The face of the Perseverance landing was an Indian American woman

It was Swati Mohan who first delivered the news to earthlings that NASA’s Perseverance rover had successfully landed on Mars.

“Touchdown confirmed,” she announced to roaring applause from mission control at NASA’s Jet Propulsion Laboratory in Pasadena, California. “Perseverance safely on the surface of Mars, ready to begin seeking the signs of past life.”

You might have seen her in the front row of the control room, bindi on her forehead, providing constant updates to the team as mission commentator for the historic landing. But before that nail-biting moment, Mohan had been working for years to make it all happen.

Mohan, an Indian American who moved to the United States when she was a year old, is the guidance and controls operations lead for the Perseverance rover mission, acting as the “eyes and ears” for NASA’s most sophisticated spacecraft to date.

Not only is Mohan a pivotal player in the effort to determine whether there was ever life on the red planet; she’s also a reflection of the progress NASA has made in reflecting the nation it represents.

Her passion for space started with ‘Star Trek’

Mohan has been interested in space ever since she saw her first “Star Trek” television episode at age 9. It opened up her world to the beauty and expanse of the universe.

“I remember thinking ‘I want to do that. I want to find new and beautiful places in the universe,'” she recalled in a Q&A on NASA’s website. “The vastness of space holds so much knowledge that we have only begun to learn.”

Still, she thought she would grow up to become a pediatrician. It wasn’t until she took her first physics class at age 16 that she began considering a career in engineering, which would allow her to follow her childhood dreams of exploring space.

Mohan went on to study mechanical and aerospace engineering at Cornell University, followed by a masters degree and doctorate in aeronautics and astronautics at the Massachusetts Institute of Technology. Eventually, she landed at NASA.

Before her work on Perseverance, Mohan was a part of space exploration efforts such as Cassini, a spacecraft that unearthed countless discoveries about Saturn, and GRAIL, a mission that sent twin spacecraft around the moon.

She started working on the Mars 2020 mission in 2013, and ultimately became the lead engineer for guidance, navigation and controls operations. She helmed the mission’s attitude control system, which helps make sure the spacecraft is heading in the direction it needs to be.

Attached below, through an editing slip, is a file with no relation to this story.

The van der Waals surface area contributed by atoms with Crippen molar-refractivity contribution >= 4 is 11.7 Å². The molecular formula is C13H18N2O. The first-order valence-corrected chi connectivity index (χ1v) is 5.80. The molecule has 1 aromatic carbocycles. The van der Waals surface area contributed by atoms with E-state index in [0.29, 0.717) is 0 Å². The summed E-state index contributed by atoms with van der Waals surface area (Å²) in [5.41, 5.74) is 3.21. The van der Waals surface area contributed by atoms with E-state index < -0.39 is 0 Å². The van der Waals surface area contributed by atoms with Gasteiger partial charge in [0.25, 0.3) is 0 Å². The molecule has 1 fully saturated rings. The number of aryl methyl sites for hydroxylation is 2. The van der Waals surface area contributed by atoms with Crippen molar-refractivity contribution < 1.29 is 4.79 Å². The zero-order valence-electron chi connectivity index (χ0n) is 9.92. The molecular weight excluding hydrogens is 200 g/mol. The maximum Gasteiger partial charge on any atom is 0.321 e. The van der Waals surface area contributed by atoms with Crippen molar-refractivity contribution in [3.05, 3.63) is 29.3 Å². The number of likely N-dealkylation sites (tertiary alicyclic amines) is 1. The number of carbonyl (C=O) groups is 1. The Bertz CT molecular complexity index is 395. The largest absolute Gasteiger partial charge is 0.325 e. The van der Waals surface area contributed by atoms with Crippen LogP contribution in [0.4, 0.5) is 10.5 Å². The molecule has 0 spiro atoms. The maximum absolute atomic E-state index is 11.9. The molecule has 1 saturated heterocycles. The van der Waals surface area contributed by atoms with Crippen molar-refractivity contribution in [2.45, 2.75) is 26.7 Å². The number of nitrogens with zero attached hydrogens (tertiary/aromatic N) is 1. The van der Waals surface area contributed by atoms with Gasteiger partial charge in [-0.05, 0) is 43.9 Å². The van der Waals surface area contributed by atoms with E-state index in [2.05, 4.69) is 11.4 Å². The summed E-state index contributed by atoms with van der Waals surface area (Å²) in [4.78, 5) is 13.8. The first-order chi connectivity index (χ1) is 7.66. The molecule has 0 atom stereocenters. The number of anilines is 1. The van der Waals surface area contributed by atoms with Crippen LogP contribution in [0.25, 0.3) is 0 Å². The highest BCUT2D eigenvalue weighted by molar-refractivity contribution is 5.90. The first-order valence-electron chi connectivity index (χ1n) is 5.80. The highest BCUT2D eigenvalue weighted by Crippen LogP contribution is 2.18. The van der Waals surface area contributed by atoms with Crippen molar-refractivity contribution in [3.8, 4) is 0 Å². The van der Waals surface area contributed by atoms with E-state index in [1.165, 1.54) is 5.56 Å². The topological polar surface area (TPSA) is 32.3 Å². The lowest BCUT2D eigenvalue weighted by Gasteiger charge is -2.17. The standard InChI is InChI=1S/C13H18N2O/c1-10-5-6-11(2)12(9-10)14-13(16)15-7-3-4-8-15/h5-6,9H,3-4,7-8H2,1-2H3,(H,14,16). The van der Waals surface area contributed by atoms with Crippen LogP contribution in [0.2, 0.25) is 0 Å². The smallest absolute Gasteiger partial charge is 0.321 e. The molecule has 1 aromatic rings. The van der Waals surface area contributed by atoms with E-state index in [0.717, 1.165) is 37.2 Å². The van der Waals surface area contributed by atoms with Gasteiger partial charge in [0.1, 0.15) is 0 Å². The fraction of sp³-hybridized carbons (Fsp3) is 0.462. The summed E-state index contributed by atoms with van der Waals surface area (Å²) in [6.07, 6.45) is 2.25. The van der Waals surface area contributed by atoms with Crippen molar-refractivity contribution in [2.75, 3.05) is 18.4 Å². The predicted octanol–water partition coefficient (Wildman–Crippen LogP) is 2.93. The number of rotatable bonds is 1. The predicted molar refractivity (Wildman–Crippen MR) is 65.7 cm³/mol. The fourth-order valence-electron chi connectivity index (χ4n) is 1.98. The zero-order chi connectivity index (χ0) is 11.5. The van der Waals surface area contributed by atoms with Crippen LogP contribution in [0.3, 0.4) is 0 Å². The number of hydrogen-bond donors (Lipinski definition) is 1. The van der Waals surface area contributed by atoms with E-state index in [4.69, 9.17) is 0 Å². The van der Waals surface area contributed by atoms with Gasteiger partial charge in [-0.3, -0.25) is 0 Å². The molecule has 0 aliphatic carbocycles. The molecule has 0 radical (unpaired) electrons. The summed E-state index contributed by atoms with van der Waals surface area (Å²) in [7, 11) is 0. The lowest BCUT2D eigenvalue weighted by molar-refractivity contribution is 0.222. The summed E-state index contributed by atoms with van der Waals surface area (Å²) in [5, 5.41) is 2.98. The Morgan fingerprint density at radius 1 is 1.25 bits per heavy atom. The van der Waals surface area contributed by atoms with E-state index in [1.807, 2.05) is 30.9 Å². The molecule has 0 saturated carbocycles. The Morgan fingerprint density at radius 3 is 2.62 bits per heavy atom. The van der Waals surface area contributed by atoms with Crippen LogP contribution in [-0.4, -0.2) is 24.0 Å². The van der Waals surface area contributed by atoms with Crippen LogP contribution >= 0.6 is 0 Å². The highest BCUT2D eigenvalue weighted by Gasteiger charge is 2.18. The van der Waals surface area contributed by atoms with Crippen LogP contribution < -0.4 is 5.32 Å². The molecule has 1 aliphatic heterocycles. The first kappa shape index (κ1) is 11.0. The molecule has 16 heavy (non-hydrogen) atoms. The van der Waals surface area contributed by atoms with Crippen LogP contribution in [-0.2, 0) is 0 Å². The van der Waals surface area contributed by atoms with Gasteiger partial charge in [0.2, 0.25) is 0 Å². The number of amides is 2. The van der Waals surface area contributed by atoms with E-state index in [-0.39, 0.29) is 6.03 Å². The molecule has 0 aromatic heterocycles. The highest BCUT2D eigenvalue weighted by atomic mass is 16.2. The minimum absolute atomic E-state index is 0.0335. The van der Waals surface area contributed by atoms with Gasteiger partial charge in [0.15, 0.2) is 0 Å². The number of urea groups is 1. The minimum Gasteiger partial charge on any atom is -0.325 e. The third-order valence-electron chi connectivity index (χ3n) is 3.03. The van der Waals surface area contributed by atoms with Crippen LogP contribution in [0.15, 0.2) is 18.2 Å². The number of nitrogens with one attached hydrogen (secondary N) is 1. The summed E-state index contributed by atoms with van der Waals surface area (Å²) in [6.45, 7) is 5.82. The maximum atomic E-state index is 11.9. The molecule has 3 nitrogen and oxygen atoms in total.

“During the cruise phase heading toward Mars, our job is to figure out how we are oriented, make sure the spacecraft is pointed correctly in space (solar arrays to sun, antenna to Earth), and maneuver the spacecraft to get it where we want to go,” Mohan explained in a NASA Q&A. “During entry, descent, and landing on Mars, GN&C determines the position of the spacecraft and commands the maneuvers to help it land safely.”

And on Thursday, she was one of two voices heard in the control room and around the world — explaining major milestones in NASA’s first mission to search for signs of life on another planet.

“I’ve been on Perseverance longer than I’ve been at any school,” Mohan told the newspaper Florida Today. “I’ve been on Perseverance longer than my younger daughter is alive. It’s just taken up such a large portion of my life for so long.”

This was a diverse mission

It wasn’t just Mohan, either.

The Perseverance rover mission was diverse by a number of measures: race, gender and sexuality. That the team behind the historic spacecraft included folks like landing lead Allen Chen, and engineers such as Moogega Cooper, Cj Giovingo and Gregorio Villar, shows it was representative of the nation’s demographics.

That array of names and faces is a sign of the progress NASA has made since it was founded in 1958. White men were long seen as the face of the space exploration program, despite significant contributions from women and people of color over the years. The agency had only ever selected White men as astronauts until 1978, when it admitted a class that included the first female, first African American and first Asian American astronauts.

There is still progress to be made, but NASA’s workforce now looks much more like the nation.

Of the more than 17,000 people who work for NASA, 72% are White, 12% are Black, 8% are Asian American or Pacific Islander, 7% are Hispanic or Latino, 1% are American Indian or Alaska Native and less than 1% are more than one race, according to agency data.

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